Sperm and egg cells differ from other bodily cells in that they have a single—rather than double—set of chromosomes. Researchers have successfully amplified and sequenced 91 sperm cells from a single individual, a 40-year-old man whose genome has already been sequenced and analyzed—an important factor for checking the accuracy of the sperm sequencing. They found that the sampled sperm had sustained about 23 recombinations, which help to mix up genes from the chromosomes to increase genetic diversity in offspring, and between 25 and 36 new mutations, rates that match previous estimations for those in the general population. The scientists reported the findings online July 19 in Cell.

The new capability is “going to allow us to answer a lot of questions about genome stability in the germ line,” says Don Conrad, a human geneticist at Washington University School of Medicine in Saint Louis, who was not involved with the new research. The researchers found that although the man who donated the sperm already had healthy offspring, two of the sperm cells studied were each missing a full chromosome. Such mutations, however, make it less likely that a sperm cell will successfully fertilize an egg.

Until now, we have made rough estimates about genetic mutations and recombination on the population scale. “We haven’t had the tools to quantify those things on a personal level,” Conrad says. “This is a technological breakthrough.”Stephen Quake of the Stanford School of Medicine’s Department of Bioengineering and his team have been working on this project for the past decade. “We started with bacteria and worked our way up to humans,” he says. They harnessed developments in the field of micro-fluidics to sequence the single cells on chips. These micro-fluidic chips allowed them to amplify the genome (with a process called multiple displacement amplification) using far less material, which reduced the odds for contamination—and thus erroneous findings—by 1,000 times, they reported.

The approach also revealed new places where mutations seem to congregate on the genome—so-called hot spots. Although the study was not designed to pinpoint particular biological signals, it demonstrates “how little we actually knew about hot spots across the genome,” Quake says. And future research can use these findings—and technology—to start to probe bigger biological questions, such as “to help understand and potentially diagnose reproductive disorders, to help understand what happens when it’s the man’s fault,” he says.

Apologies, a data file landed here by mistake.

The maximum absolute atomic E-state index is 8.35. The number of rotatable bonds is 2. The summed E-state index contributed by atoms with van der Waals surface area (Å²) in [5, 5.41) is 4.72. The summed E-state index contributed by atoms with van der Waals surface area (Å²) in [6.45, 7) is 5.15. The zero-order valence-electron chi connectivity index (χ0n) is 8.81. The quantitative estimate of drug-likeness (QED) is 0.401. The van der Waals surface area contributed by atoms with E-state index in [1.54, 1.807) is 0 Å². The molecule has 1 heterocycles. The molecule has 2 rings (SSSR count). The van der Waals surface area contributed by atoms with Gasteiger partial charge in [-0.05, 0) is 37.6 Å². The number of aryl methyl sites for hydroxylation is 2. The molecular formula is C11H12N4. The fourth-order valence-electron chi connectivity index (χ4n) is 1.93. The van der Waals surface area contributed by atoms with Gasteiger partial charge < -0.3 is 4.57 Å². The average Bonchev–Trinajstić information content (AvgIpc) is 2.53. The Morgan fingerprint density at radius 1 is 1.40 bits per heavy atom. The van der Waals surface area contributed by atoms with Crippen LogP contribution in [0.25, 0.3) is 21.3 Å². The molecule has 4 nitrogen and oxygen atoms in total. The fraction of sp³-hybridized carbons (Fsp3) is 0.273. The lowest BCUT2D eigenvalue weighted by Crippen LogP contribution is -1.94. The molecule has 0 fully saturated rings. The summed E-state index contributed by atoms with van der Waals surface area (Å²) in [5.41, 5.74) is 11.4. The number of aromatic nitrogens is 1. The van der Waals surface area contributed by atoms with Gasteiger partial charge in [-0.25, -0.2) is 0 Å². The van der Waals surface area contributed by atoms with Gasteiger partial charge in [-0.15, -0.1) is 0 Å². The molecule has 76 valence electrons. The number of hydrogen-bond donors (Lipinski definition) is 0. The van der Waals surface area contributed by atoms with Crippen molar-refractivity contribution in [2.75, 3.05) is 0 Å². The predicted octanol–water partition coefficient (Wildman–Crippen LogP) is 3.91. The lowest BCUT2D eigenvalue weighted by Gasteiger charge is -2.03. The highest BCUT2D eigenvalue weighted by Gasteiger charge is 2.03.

Reproductive technologists, however, will not be sequencing sperm to screen them for implantation anytime soon. The current method of sequencing destroys the sperm cell subject. Quake, however, suggests that both screening and capturing a sperm cell intact is possible under the right conditions—namely, just before a sperm cell splits through meiosis. “If you can capture them before they separate, you can sequence one and you’ll know what the other is.”

Sequencing for fertility—and more
The ability to sequence these single sex cells will open a new window to study infertility. “I think there are forms of infertility out there waiting to be identified that don’t even have a name yet,” Conrad says. He estimates that the technology could be validated and ready for clinical use within five years. The next hurdle, he says, is not technological but biological: scientists do not yet know entirely what genetic changes might be linked to various fertility challenges—a major step before diagnostic tests can be developed and rolled out.

Some couples are already testing for inherited mutations that could cause disease before an embryo is implanted in the uterus. These existing genetic tests have also made clear that there are other considerations before genome screening for sperm could become widespread. One is a “complicated legal landscape,” Conrad points out. When clinicians do a full genome screen, they can find anything, such as a mutation that puts one at higher risk for a certain cancer. But it has not yet been established whether they are obligated to look for these mutations or tell patients if they find them. “Conceptually, it’s straightforward to do genome sequencing,” but layering on the clinical considerations and genetic counseling can make such screening thornier than it might first appear.

Sequencing a full genome from a single cell also holds promise for a variety of medical fields outside of reproduction. Quake and his team are already looking into cancer cells, which have “enormous genetic variation,” he says. Cancer cells, however, have two sets of chromosomes (as do most of the body’s cells), making them more difficult to genetically parse than sperm or egg cells, which have just one set of chromosomes.

Nevertheless, this technology could improve monitoring to look for specific genetic signatures of circulating cancer cells, he notes. “There’s quite a bit to do,” Quake says. But now that the technology is ready, “you can start thinking about those critical studies.”